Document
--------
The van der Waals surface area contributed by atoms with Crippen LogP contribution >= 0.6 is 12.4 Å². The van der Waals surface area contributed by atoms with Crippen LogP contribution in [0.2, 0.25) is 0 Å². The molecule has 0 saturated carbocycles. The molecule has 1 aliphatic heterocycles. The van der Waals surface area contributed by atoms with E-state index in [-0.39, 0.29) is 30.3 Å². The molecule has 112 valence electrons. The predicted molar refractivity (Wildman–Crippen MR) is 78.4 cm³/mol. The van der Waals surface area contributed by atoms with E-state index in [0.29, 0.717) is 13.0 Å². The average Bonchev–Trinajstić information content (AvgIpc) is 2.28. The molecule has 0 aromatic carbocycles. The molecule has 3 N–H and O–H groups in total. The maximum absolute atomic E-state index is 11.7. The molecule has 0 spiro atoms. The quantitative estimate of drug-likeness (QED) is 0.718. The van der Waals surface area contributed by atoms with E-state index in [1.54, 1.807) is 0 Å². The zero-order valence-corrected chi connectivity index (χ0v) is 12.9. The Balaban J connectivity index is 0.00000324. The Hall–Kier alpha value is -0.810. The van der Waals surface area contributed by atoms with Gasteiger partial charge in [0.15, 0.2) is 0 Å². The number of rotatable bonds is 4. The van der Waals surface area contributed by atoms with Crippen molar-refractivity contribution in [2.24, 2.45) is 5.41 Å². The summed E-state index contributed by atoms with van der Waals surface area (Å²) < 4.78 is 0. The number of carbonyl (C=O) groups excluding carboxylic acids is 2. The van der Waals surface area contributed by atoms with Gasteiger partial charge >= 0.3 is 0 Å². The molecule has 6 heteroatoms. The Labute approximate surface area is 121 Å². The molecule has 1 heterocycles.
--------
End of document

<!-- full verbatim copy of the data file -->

The van der Waals surface area contributed by atoms with Crippen LogP contribution >= 0.6 is 12.4 Å². The van der Waals surface area contributed by atoms with Crippen LogP contribution in [0.2, 0.25) is 0 Å². The molecule has 0 saturated carbocycles. The molecule has 1 aliphatic heterocycles. The van der Waals surface area contributed by atoms with E-state index in [-0.39, 0.29) is 30.3 Å². The molecule has 112 valence electrons. The predicted molar refractivity (Wildman–Crippen MR) is 78.4 cm³/mol. The van der Waals surface area contributed by atoms with E-state index in [0.29, 0.717) is 13.0 Å². The average Bonchev–Trinajstić information content (AvgIpc) is 2.28. The molecule has 0 aromatic carbocycles. The molecule has 3 N–H and O–H groups in total. The maximum absolute atomic E-state index is 11.7. The molecule has 0 spiro atoms. The quantitative estimate of drug-likeness (QED) is 0.718. The van der Waals surface area contributed by atoms with E-state index in [1.54, 1.807) is 0 Å². The zero-order valence-corrected chi connectivity index (χ0v) is 12.9. The Balaban J connectivity index is 0.00000324. The Hall–Kier alpha value is -0.810. The van der Waals surface area contributed by atoms with Gasteiger partial charge in [0.15, 0.2) is 0 Å². The number of rotatable bonds is 4. The van der Waals surface area contributed by atoms with Crippen molar-refractivity contribution in [2.24, 2.45) is 5.41 Å². The summed E-state index contributed by atoms with van der Waals surface area (Å²) < 4.78 is 0. The number of carbonyl (C=O) groups excluding carboxylic acids is 2. The van der Waals surface area contributed by atoms with Gasteiger partial charge >= 0.3 is 0 Å². The molecule has 6 heteroatoms. The Labute approximate surface area is 121 Å². The molecule has 1 heterocycles.